Topic
  • 7 replies
  • Latest Post - ‏2014-06-16T13:35:28Z by JMadill
JMadill
JMadill
4 Posts

Pinned topic Anyone able to edit com.bigfix.BESAgent.plist?

‏2014-06-10T14:53:21Z |

Has anyone been able to successfully edit the com.bigfix.BESAgent.plist file?

I am attempting to edit the file to change a custom "owner" field that was initially created via the console as Master Operator, but once I start the BESAgent back up, the changes are immediately replaced by the original information.  The purpose of this is to allow non Master Console Operators (Local IT Support Personnel) to be able to reassign ownership of Macs so the computers are visible to them in the console for managing.

 

Here are the sequence of commands I have been using.

  • sudo launchctl unload /Library/LaunchDaemons/BESAgentDaemon.plist
  • ps -ef | grep BESAgent
  • sudo /usr/libexec/PlistBuddy -c 'Delete :Settings:Client:Owner' /Library/Preferences/com.bigfix.BESAgent.plist
  • sudo /usr/libexec/PlistBuddy -c "Add :Settings:Client:Owner:Date date Tue Jun 10 08:54:04 EDT 2014" /Library/Preferences/com.bigfix.BESAgent.plist
  • sudo /usr/libexec/PlistBuddy -c "Add :Settings:Client:Owner:Value string fubar" /Library/Preferences/com.bigfix.BESAgent.plist
  • sudo launchctl load /Library/LaunchDaemons/BESAgentDaemon.plist
Everything is pointing to the BESAgent, or some child process not actually/completely stopping.

If I disable the LaunchDaemon process and reboot the Mac, I can then successfully use the above commands to change the owner field.  Having the Local IT Support run a script, reboot the workstation, then run a second script should be unnecessary.  A single script should be able to perform the action.

 

I have also manually killed the BESClientUI.app and then the BESAgent processes with extreme prejudice ( -9 ) before making the .plist file changes, but that didn't work either.

 

  • jgstew
    jgstew
    52 Posts

    Re: Anyone able to edit com.bigfix.BESAgent.plist?

    ‏2014-06-11T23:14:29Z  

     

    I don't understand why you would do this. Why wouldn't you just assign the computer to the user using a group?

     

  • JMadill
    JMadill
    4 Posts

    Re: Anyone able to edit com.bigfix.BESAgent.plist?

    ‏2014-06-12T12:39:55Z  
    • jgstew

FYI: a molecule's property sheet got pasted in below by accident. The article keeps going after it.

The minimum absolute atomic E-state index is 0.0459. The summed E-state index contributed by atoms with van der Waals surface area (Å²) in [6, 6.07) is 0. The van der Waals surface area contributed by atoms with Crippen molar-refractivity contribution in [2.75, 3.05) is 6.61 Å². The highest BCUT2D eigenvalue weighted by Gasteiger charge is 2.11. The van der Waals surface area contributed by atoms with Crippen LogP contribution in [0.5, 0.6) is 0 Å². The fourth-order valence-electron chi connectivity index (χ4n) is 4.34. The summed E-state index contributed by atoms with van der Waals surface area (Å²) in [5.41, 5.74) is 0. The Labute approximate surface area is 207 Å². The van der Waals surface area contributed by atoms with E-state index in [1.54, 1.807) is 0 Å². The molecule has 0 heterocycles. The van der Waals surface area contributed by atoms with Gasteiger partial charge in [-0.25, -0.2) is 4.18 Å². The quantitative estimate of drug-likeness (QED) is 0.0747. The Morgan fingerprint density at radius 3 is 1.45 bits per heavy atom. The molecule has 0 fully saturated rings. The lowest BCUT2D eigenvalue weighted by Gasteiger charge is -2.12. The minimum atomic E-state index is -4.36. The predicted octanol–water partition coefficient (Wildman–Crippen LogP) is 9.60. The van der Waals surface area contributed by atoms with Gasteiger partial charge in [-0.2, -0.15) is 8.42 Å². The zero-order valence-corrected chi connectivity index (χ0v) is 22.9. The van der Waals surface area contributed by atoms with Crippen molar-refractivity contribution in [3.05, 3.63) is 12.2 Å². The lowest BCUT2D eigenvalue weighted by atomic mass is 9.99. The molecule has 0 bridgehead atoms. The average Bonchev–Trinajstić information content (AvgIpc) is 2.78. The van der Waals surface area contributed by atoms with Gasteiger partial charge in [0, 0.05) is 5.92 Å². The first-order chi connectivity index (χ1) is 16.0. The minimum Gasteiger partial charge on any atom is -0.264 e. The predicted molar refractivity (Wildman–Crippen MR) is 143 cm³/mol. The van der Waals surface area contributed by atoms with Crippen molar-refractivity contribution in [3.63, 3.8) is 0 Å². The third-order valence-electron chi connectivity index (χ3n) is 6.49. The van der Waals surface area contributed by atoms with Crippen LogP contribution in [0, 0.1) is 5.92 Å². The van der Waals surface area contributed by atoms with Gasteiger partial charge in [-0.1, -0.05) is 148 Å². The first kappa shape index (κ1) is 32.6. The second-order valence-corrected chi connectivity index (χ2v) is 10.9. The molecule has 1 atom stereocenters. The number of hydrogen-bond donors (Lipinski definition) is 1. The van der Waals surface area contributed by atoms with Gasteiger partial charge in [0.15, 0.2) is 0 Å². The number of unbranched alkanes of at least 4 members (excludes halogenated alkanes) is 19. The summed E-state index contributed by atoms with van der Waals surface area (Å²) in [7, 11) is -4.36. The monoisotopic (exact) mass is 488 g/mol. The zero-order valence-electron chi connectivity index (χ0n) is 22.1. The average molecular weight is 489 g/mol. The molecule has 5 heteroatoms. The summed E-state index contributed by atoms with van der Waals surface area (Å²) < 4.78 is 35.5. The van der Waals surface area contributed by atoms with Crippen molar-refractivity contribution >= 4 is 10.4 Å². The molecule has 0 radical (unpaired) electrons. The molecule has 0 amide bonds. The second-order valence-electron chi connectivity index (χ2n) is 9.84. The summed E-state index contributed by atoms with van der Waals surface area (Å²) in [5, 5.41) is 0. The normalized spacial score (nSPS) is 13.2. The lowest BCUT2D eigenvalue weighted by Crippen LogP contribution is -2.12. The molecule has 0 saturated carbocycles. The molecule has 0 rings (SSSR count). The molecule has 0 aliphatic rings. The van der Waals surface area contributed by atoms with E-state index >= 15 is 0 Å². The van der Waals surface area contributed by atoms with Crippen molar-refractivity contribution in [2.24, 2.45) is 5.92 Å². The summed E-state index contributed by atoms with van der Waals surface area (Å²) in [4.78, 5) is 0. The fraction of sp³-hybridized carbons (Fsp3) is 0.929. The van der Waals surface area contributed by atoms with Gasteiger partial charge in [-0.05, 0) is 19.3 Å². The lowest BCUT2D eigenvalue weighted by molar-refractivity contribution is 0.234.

• ‏2014-06-11T23:14:29Z

     

    I don't understand why you would do this. Why wouldn't you just assign the computer to the user using a group?

     

    I am not sure what you mean when you say "assign the computer to the user using a group".  If you mean "End user" when you say "user", this is not for that purpose.  If you mean "Local IT Support" when you say "user" then, yes, we are on the same page.

     

    Perhaps explaining our IT Support model might help.  We have a distributed administration model here.  We have only a few Master Console operators, basically the administrators of the IEM server environment.  We have over 100 regular Console Operators.  These are all Local IT Support personnel, distributed in various departments around our institution.  Each Local IT Support person has their own set of computers that they are responsible for maintaining, either individually, or with other Local IT Support personnel in their group.

    Windows machines are easily added into IEM Computer groups dynamically, based on the OU they are located in within Active Directory.  Local IT Support personnel have the ability to add computers to their own OUs, which would then become manageable within the IEM console by that Local IT Support.

     

    Macintoshes and other Unix machines are not placed within Active Directory.  As such, they are unable to be automatically made members of a particular dynamic IEM computer group.  They need to be added in another way.  The solution we have come up with is to have a property defined within IEM on the client computer, that IEM can read.  This property is named "Owner" (Summary field of the computer, under the "Client Settings" section).  The value of this property is then used to by the IEM server to dynamically place the computer into the appropriate computer group.

     

    One way of creating this custom property is through the console by manually adding the custom property to the "Client Settings" section.  However, in order to do so, one must be a Master Operator, because these computers have not yet been assigned to a group.  Only Master Console Operators are able to create custom property fields.

     

    So, the solution we came up with is to have a script that Local IT Support personnel can run on the client computer that will set this property in its IEM preferences file for the Mac this file is com.bigfix.BESAgent.plist.  The problem is that once the BESAgent process is running on the client Mac, it does not seem to be able to be completely shut down.  There is either some part of it remaining running, or an unknown associated process that will undo any editing manually performed to the .plist file when the launchctl load/unload command is manually performed.

     

    This post was to see if anyone has been able to figure out how to successfully edit the com.bigfix.BESAgent.plist file.

     

    I do have a work around, but it is considerably more complex.  My script performs the following actions:

    • Disables the automatic running of the BESAgent process at computer startup.
    • Creates a second script to perform the edits to com.bigfix.BESAgent.plist at the next computer startup.
    • Sets this second script to be run at startup.
    • Restarts the Mac.

    The second script performs the following:

    • Runs at computer startup, (as root).
    • Edit the settings in com.bigfix.BESAgent.plist.
    • Reenable automatic running of the BESAgent process at startup.
    • Manually starts up the BESAgent process.
    • Disables the running of itself at startup.

     

  • jgstew
    jgstew
    52 Posts

    Re: Anyone able to edit com.bigfix.BESAgent.plist?

    ‏2014-06-12T16:41:47Z  
    • JMadill
    • ‏2014-06-12T12:39:55Z

    I am not sure what you mean when you say "assign the computer to the user using a group".  If you mean "End user" when you say "user", this is not for that purpose.  If you mean "Local IT Support" when you say "user" then, yes, we are on the same page.